A rare Amazonian cactus that blooms only once a year for just 12 hours has successfully flowered in the U.K. for the first time, capturing the attention of hundreds of thousands of people around the world who watched the event online.
The moonflower (Selenicereus wittii) is a rather unusual cactus with a flattened stem that spirals around other trees like ribbons. It grows deep inside a single patch of rainforest in Brazil and flowers for a single night every year, so only a handful of people have witnessed the blooming process in the wild.
On Feb. 20, a moonflower at Cambridge University Botanic Garden (CUBG) bloomed and the entire process was captured on film for the first time. More than 400,000 people watched the livestream on the CUBG website and YouTube channel, according to the BBC.
"It's been absolutely overwhelming for us," Alex Summers, the CUBG greenhouse supervisor in charge of the moonflower, told Live Science. "Growing plants doesn't normally get this amount of attention and coverage."
The blooming provided scientists with a rare opportunity to attempt to pollinate it, which could potentially allow them to grow more of these beautiful and bizarre cacti in the future.
Caught on camera
The moonflower has been in the CUBG collection since 2015 and has wrapped itself around a water chestnut tree (Eleocharis dulcis) in the tropical greenhouse. Unfortunately, the greenhouse has been closed for renovations during the COVID-19 pandemic, so the staff decided to set up a livestream and share the flowering cactus online.
"In the case of this species, we are probably the only people to have captured time-lapse footage of it blooming," Summers said.
The livestream started on Feb. 9 after a growth spurt of the plant's flowering shoot, which reached 7.9 inches (20 centimeters) in length. CUBG scientists believed it would start blooming then, but it actually ended up growing to 11 inches (28 cm) long.
Eventually, 11 days later, the sepals — the protective petal-like structures surrounding the flower bud — began to part, indicating it was almost ready to bloom.
The blooming process began at 3 p.m. local time on Feb. 20, which was unexpected since the moonflower normally only blooms at night. Lighting for the livestream may have thrown the plant off its natural rhythm, the botanical scientists said.
"We used supplementary lighting for the webcam, and we think that probably had an effect on the plant's circadian rhythm," said Summers. A circadian rhythm is an organism's biological clock and is normally governed by natural light cycles.
The flower hit full bloom at 5 p.m. local time, when it reached a maximum diameter of 5.9 inches (15 cm). But by 3 a.m. on Feb. 21, the flower had already closed up.
"It's been amazing because we never expected for it to get the sort of attention it has got," said Summers. "People really stuck with it and it allowed us to talk to them about the plant and things related to it, like the importance of biodiversity."
In the wild, the moonflowers must be pollinated by one of two species of hawkmoth (Cocytius cruentus and Amphimoena walkeri), which are the only insects with proboscises (tongues) capable of reaching the nectar at the base of the moonflower's long shoot, according to CUBG.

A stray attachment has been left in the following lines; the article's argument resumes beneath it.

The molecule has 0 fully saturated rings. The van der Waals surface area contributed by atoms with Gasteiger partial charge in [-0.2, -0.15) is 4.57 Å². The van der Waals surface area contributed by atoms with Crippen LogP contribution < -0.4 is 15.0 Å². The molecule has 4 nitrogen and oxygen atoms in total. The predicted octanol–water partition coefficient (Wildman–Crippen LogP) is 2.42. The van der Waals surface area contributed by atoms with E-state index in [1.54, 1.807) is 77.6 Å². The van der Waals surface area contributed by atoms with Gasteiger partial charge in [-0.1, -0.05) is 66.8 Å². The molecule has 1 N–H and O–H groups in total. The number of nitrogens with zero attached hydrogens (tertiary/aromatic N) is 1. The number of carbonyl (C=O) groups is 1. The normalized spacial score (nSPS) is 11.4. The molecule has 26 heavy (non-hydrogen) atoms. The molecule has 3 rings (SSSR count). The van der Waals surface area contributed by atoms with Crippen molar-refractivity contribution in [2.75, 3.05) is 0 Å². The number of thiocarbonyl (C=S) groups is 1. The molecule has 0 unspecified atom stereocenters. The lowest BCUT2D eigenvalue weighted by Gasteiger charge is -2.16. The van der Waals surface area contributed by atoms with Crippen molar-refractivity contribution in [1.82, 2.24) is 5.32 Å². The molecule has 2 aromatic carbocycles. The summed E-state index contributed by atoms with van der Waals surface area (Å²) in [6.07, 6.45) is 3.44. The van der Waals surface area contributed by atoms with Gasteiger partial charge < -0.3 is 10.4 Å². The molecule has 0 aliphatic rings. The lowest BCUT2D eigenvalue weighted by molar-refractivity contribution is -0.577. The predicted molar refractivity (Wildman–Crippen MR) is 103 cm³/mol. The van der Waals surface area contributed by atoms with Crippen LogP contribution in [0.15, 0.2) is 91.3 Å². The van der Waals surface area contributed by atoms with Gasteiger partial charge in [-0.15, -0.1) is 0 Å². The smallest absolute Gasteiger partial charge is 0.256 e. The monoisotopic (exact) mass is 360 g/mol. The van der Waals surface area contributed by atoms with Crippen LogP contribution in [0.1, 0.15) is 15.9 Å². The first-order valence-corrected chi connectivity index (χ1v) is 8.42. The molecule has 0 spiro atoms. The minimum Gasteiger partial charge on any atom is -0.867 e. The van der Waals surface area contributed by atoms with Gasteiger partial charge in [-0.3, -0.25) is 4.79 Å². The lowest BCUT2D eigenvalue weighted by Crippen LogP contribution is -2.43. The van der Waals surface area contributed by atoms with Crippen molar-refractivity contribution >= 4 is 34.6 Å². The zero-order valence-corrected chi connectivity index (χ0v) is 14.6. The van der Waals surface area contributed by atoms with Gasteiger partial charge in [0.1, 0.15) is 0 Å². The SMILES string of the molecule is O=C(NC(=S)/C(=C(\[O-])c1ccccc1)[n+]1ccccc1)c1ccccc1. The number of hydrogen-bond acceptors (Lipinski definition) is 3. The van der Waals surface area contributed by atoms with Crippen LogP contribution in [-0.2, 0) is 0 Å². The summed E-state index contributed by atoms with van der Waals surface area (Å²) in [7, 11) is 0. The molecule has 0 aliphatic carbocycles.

Because the moonflower blooms for such a short time, it must attract these hawkmoths as soon as possible. To do this, the flower gives off a strong scent, similar to honeysuckle or gardenia, which entices the moths. However, because of the flower's brief appearance that smell quickly turns sour.
"The smell quickly changes from something very pleasant to something quite foul." said Summers. "As the chemicals behind the scent break down, they turn into chemicals that are less pleasant smelling."
By the time the flower closed, Summers described the smell as "similar to a public urinal."
Hawkmoths pick up the moonflower's pollen while feeding on the nectar and transfer it to the stigma on another moonflower, which allows the fertilized moonflower to create seeds that can be dispersed and grow into new plants.
However, as there were no hawkmoths or other moonflowers for natural pollination to happen at the botanical garden, the researchers used a paintbrush to take the pollen produced by the flower and transfer it to the stigma on the same flower.
This is known as self-pollination and can happen naturally, but it is not an ideal way for a plant to reproduce.
"They're exactly the same as all organisms, they want to mix their genes with different individuals of their species and not themselves," said Summers.
Therefore, plants often have counter-measures in place to stop self-pollination. Summers doesn't know if that will be the case with this moonflower.
"We hope that the pollen will be able to pollinate it," said Summers. "But we don't hold out much hope that it will be successful."
Originally published on Live Science.
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Harry is a U.K.-based staff writer at Live Science. He studied Marine Biology at the University of Exeter (Penryn campus) and after graduating started his own blog site "Marine Madness," which he continues to run with other ocean enthusiasts. He is also interested in evolution, climate change, robots, space exploration, environmental conservation and anything that's been fossilized. When not at work he can be found watching sci-fi films, playing old Pokemon games or running (probably slower than he'd like).